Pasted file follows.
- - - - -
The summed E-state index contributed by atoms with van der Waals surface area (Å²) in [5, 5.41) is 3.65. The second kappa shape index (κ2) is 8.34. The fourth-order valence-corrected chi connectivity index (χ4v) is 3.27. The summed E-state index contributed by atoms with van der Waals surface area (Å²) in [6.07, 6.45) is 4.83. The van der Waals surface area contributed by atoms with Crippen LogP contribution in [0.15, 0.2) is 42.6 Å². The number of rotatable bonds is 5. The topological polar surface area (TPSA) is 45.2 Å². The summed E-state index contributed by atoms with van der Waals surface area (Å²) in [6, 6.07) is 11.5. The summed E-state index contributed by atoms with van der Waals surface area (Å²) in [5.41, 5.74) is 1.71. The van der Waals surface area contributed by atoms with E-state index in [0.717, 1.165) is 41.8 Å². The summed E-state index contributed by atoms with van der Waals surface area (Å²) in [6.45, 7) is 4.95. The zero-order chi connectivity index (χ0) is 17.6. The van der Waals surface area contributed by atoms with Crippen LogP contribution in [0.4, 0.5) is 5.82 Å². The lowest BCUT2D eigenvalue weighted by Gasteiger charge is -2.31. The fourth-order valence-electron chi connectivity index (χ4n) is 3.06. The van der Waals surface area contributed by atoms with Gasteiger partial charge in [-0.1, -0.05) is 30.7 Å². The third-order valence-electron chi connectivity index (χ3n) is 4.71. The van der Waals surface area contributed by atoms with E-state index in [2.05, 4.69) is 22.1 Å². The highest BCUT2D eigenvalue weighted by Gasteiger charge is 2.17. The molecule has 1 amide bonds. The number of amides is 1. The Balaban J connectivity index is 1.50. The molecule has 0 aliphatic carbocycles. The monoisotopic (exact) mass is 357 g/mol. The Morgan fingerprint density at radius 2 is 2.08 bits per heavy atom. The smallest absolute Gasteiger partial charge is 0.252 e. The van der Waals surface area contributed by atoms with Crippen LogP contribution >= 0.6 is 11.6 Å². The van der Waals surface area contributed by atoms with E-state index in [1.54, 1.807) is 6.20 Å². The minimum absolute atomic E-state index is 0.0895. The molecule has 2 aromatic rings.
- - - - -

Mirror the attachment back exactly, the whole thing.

The summed E-state index contributed by atoms with van der Waals surface area (Å²) in [5, 5.41) is 3.65. The second kappa shape index (κ2) is 8.34. The fourth-order valence-corrected chi connectivity index (χ4v) is 3.27. The summed E-state index contributed by atoms with van der Waals surface area (Å²) in [6.07, 6.45) is 4.83. The van der Waals surface area contributed by atoms with Crippen LogP contribution in [0.15, 0.2) is 42.6 Å². The number of rotatable bonds is 5. The topological polar surface area (TPSA) is 45.2 Å². The summed E-state index contributed by atoms with van der Waals surface area (Å²) in [6, 6.07) is 11.5. The summed E-state index contributed by atoms with van der Waals surface area (Å²) in [5.41, 5.74) is 1.71. The van der Waals surface area contributed by atoms with E-state index in [0.717, 1.165) is 41.8 Å². The summed E-state index contributed by atoms with van der Waals surface area (Å²) in [6.45, 7) is 4.95. The zero-order chi connectivity index (χ0) is 17.6. The van der Waals surface area contributed by atoms with Crippen LogP contribution in [0.4, 0.5) is 5.82 Å². The lowest BCUT2D eigenvalue weighted by Gasteiger charge is -2.31. The fourth-order valence-electron chi connectivity index (χ4n) is 3.06. The van der Waals surface area contributed by atoms with Gasteiger partial charge in [-0.1, -0.05) is 30.7 Å². The third-order valence-electron chi connectivity index (χ3n) is 4.71. The van der Waals surface area contributed by atoms with E-state index in [2.05, 4.69) is 22.1 Å². The highest BCUT2D eigenvalue weighted by Gasteiger charge is 2.17. The molecule has 1 amide bonds. The number of amides is 1. The Balaban J connectivity index is 1.50. The molecule has 0 aliphatic carbocycles. The monoisotopic (exact) mass is 357 g/mol. The Morgan fingerprint density at radius 2 is 2.08 bits per heavy atom. The smallest absolute Gasteiger partial charge is 0.252 e. The van der Waals surface area contributed by atoms with Crippen LogP contribution >= 0.6 is 11.6 Å². The van der Waals surface area contributed by atoms with E-state index in [1.54, 1.807) is 6.20 Å². The minimum absolute atomic E-state index is 0.0895. The molecule has 2 aromatic rings.